The first ever dialogue between Taiwan and Japan on maritime affairs was held in Tokyo on Monday, with delegations from the two countries set to discuss issues of mutual concern including fishing near the Japan-held Okinotori atoll in the Pacific Ocean.
The dialogue began with a hand-shake between Chiou I-jen (???), president of Taiwan's Association of East Asian Relations (AEAR) and his Japanese counterpart Ohashi Mitsuo, chairman of the Japan Interchange Association (JIA).
The two organizations were established to handle links between Taiwan and Japan in the absence of full diplomatic relations between the two nations.
Chiou is serving as an adviser to Taiwan's delegation. The delegation, headed by AEAR Secretary General Tsai Ming-yao (???), is made up of officials from a number of government agencies, including those involved with fisheries, the coast guard, technology, national security and foreign affairs.
Topics to be discussed include fishing in the area around Okinotori. Taiwan's government has said it will negotiate with Japan on the issue to ensure the rights and safety of Taiwanese fishermen.
Taiwan's Foreign Affairs Minister David Lee (???) said last week that issues to be addressed during the one-day dialogue will include fishing disputes, rescue operations at sea and marine scientific research.
The most recent dispute erupted after a Taiwanese fishing boat was detained by Japan on April 25 on the high seas near Okinotori, a 9-square-meter uninhabited Pacific atoll situated 1,600 km east of Taiwan.
The administration of then-President Ma Ying-jeou (???) lodged a strong protest with Japan after the Japanese authorities refused to release the boat until the owner paid a security deposit of 6 million Japanese yen (US$54,000).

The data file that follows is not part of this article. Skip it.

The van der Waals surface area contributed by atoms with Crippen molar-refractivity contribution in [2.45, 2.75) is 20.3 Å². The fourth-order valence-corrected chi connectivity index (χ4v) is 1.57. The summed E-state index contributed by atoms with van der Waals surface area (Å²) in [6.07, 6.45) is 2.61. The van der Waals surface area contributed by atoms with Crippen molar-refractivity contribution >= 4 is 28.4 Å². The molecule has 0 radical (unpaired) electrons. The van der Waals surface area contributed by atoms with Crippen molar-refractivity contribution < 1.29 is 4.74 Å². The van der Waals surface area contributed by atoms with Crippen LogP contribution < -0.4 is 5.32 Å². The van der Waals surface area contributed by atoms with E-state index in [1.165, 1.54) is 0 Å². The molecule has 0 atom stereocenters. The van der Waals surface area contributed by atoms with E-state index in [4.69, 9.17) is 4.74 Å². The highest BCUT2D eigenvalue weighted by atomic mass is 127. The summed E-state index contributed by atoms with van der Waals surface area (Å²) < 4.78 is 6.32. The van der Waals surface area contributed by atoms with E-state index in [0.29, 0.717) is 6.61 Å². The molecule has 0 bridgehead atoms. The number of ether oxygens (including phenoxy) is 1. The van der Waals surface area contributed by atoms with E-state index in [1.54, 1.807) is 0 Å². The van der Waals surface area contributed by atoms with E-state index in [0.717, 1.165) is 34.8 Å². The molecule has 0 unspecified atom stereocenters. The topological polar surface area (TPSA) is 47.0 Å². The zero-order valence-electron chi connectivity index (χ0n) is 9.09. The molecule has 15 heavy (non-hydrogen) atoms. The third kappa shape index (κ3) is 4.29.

Japan classifies the atoll as an island, which means it is entitled to a 200-nautical-mile exclusive economic zone. Taiwan, maintains that it is not an island because it is unable to sustain human habitation and has accused Japan of carrying out land reclamation to expand the atoll.
After President Tsai Ing-wen (???) took office in May, the new administration pushed for a Taiwan-Japan dialogue on maritime affairs under the AEAR-JIA framework, in an effort to promote bilateral ties and narrow differences on controversial issues.
Tsai has said that as maritime countries, Taiwan and Japan share common problems and interests about which the two sides should talk. However, as Taiwan's president, her primary concern is to ensure Taiwanese fishermen can make a living in the area in question without fear of being harassed.
As a result, issues concerning maritime resources are to be the top priority during the dialogue, followed by the protection and cultivation of fishery resources, maritime aid, rescue missions and maritime scientific research, Tsai said.
Source: Focus Taiwan News Channel